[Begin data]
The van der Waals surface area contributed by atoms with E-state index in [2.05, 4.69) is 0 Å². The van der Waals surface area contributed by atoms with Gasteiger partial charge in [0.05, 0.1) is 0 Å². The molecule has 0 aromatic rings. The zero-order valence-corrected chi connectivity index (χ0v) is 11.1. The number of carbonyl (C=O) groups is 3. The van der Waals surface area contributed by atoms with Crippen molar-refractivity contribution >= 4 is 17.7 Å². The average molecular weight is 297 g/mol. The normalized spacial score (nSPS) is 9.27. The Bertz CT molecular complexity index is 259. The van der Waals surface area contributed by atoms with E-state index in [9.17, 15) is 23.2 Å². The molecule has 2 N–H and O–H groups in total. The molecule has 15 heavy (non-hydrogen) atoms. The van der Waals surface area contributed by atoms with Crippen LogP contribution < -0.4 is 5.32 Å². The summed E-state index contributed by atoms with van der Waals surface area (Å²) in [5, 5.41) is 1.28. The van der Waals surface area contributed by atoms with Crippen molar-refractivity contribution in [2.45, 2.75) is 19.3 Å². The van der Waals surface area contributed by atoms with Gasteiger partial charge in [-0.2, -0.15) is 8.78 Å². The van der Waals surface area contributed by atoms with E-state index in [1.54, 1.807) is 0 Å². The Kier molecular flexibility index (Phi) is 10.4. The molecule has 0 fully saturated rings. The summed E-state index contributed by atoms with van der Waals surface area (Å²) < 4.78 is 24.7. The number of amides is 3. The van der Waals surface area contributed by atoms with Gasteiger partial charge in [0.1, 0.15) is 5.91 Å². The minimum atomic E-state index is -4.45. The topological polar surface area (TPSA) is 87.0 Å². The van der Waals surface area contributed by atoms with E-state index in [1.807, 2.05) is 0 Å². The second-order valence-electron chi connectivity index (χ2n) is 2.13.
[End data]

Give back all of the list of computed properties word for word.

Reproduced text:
The van der Waals surface area contributed by atoms with E-state index in [2.05, 4.69) is 0 Å². The van der Waals surface area contributed by atoms with Gasteiger partial charge in [0.05, 0.1) is 0 Å². The molecule has 0 aromatic rings. The zero-order valence-corrected chi connectivity index (χ0v) is 11.1. The number of carbonyl (C=O) groups is 3. The van der Waals surface area contributed by atoms with Crippen molar-refractivity contribution >= 4 is 17.7 Å². The average molecular weight is 297 g/mol. The normalized spacial score (nSPS) is 9.27. The Bertz CT molecular complexity index is 259. The van der Waals surface area contributed by atoms with E-state index in [9.17, 15) is 23.2 Å². The molecule has 2 N–H and O–H groups in total. The molecule has 15 heavy (non-hydrogen) atoms. The van der Waals surface area contributed by atoms with Crippen LogP contribution < -0.4 is 5.32 Å². The summed E-state index contributed by atoms with van der Waals surface area (Å²) in [5, 5.41) is 1.28. The van der Waals surface area contributed by atoms with Crippen molar-refractivity contribution in [2.45, 2.75) is 19.3 Å². The van der Waals surface area contributed by atoms with Gasteiger partial charge in [-0.2, -0.15) is 8.78 Å². The van der Waals surface area contributed by atoms with E-state index in [1.54, 1.807) is 0 Å². The Kier molecular flexibility index (Phi) is 10.4. The molecule has 0 fully saturated rings. The summed E-state index contributed by atoms with van der Waals surface area (Å²) < 4.78 is 24.7. The number of amides is 3. The van der Waals surface area contributed by atoms with Gasteiger partial charge in [0.1, 0.15) is 5.91 Å². The minimum atomic E-state index is -4.45. The topological polar surface area (TPSA) is 87.0 Å². The van der Waals surface area contributed by atoms with E-state index in [1.807, 2.05) is 0 Å². The second-order valence-electron chi connectivity index (χ2n) is 2.13.